A musical trigger warning anchored by an omnious Greg Norton bassline and Grant Hart’s kick-heavy drums, “Diane” is probably the hardest of all of Hüsker Dü’s great songs to listen to, at least from a lyrical standpoint.
It’s about the 1980 rape and murder of a St Paul waitress Diane Edwards (whom I think Hart knew, though I can’t source that) from the point of view of the serial killer who did it.
So it’s rough going on those verses, especially the first time you hear it, which starts with a dead-eyed Hart making his in-character pitch.
Hey little girl, do you need a ride?
Well, I’ve got room in my wagon
Why don’t you hop inside?
We could cruise down Robert Street all night long
But I think I’ll just rape you and kill you instead
Jesus! But of course, rock ‘n’ roll — and especially punk rock — has always tackled tough subjects, and then somehow provided catharsis, which “Diane” ends up doing.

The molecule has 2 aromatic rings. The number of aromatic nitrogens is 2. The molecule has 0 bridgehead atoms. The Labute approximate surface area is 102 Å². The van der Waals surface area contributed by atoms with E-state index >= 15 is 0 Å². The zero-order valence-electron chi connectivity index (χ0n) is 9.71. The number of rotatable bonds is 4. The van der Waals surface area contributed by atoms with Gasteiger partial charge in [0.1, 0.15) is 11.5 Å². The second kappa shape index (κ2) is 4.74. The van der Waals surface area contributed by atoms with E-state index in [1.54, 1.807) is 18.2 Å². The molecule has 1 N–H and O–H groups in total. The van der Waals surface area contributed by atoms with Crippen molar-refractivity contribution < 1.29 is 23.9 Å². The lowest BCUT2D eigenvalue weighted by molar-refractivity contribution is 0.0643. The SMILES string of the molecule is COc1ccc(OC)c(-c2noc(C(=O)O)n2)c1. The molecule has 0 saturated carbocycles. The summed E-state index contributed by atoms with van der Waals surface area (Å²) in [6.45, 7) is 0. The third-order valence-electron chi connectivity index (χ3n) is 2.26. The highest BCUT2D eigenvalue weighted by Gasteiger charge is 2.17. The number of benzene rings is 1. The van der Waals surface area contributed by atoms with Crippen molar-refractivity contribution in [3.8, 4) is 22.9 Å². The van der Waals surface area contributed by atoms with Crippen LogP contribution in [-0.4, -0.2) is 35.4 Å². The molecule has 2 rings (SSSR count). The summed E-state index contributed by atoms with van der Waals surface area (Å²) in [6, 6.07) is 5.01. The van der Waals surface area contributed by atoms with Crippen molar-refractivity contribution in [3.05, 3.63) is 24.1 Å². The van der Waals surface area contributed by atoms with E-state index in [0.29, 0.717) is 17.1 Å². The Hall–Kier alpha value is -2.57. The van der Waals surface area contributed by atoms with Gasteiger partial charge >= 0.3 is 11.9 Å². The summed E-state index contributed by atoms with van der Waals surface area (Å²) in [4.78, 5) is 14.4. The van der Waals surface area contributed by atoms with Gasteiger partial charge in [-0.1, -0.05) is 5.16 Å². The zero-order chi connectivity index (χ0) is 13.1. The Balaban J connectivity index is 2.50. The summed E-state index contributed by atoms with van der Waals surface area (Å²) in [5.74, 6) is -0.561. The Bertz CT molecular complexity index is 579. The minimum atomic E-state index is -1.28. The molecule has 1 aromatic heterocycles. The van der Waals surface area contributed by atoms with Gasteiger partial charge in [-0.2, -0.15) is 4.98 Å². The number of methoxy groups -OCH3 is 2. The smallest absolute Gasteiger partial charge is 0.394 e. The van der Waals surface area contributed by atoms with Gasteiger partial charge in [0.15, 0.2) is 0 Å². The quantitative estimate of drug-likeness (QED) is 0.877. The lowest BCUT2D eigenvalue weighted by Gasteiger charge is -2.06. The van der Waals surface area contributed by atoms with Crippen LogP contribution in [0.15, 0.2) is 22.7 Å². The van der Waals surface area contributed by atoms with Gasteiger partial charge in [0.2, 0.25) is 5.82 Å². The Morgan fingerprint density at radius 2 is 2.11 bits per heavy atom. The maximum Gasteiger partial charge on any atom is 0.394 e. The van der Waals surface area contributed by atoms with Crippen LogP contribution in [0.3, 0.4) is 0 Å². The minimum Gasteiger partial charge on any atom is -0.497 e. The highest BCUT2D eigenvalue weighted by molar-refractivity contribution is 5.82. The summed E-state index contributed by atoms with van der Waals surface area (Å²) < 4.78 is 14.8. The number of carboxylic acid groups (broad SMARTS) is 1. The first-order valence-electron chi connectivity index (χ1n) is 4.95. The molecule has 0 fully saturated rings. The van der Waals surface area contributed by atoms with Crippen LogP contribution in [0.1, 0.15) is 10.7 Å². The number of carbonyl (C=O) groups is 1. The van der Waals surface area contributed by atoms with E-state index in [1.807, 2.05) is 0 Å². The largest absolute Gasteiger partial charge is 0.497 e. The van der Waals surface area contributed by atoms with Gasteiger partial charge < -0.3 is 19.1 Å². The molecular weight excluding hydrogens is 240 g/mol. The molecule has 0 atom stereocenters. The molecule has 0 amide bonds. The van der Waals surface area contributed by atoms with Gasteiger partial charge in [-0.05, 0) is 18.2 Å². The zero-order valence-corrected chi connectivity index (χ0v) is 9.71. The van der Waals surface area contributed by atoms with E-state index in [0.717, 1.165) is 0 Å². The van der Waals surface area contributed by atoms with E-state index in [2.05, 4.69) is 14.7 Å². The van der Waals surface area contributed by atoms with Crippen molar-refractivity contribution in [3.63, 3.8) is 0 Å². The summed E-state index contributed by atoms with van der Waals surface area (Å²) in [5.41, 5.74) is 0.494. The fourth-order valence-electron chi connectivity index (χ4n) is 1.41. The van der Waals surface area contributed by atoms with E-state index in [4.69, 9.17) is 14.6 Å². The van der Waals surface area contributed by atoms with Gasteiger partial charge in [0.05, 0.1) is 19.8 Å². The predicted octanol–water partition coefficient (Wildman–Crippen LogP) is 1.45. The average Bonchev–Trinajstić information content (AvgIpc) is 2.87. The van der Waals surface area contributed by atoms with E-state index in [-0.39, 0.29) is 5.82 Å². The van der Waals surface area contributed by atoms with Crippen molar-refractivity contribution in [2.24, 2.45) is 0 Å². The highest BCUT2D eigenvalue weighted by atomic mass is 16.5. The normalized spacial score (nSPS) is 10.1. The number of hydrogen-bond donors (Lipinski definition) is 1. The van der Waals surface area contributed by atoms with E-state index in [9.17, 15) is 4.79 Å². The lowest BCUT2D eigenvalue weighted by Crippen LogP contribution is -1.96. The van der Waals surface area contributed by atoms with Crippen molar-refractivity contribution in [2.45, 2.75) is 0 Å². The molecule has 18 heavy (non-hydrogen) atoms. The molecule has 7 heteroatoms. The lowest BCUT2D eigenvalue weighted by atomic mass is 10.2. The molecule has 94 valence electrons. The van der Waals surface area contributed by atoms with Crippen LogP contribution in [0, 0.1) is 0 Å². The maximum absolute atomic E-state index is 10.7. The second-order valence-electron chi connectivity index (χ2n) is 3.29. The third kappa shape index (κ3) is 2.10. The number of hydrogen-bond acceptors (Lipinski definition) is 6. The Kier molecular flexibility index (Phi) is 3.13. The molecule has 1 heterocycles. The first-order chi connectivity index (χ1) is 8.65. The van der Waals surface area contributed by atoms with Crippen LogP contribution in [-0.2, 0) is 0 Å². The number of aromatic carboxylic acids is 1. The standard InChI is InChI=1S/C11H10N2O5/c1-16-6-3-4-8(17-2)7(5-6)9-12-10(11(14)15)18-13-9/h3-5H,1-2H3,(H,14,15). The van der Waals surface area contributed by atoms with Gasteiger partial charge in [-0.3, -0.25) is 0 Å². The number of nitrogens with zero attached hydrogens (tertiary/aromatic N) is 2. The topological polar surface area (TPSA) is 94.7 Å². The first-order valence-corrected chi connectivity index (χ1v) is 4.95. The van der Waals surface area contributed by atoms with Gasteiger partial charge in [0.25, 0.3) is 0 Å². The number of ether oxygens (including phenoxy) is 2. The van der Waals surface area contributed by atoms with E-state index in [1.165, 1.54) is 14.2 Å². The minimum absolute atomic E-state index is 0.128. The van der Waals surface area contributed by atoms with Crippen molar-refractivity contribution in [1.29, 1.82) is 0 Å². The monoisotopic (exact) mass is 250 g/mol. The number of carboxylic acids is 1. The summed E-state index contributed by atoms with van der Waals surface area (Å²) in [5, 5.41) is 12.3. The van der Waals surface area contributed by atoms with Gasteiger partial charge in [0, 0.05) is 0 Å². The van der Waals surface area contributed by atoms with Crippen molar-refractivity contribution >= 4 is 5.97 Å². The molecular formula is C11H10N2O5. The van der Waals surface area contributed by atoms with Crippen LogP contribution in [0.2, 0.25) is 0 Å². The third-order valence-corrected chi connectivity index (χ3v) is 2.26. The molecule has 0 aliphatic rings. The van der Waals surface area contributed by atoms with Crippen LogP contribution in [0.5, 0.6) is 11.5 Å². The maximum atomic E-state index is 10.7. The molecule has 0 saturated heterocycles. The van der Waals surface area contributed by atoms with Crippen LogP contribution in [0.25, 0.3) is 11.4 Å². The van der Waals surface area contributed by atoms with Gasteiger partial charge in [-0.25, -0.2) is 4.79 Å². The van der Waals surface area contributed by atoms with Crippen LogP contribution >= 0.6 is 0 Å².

Said catharsis comes mostly through Bob Mould’s guitar, which roars with disapproval from the beginning, and then halfway through the song, instead of a solo, starts raining white-hot lava from the sky, destroying everything in its path.
But it also comes on the chorus, where Hart switches out of the serial killer personal and just screams “Diane” over and over again, mourning her death as loudly — and melodically — as possible.
It’s all incredibly chilling, a relentlessly scary bad trip that also happens to be absolutely unforgettable.
“Diane” performed live in Minneapolis, 1981
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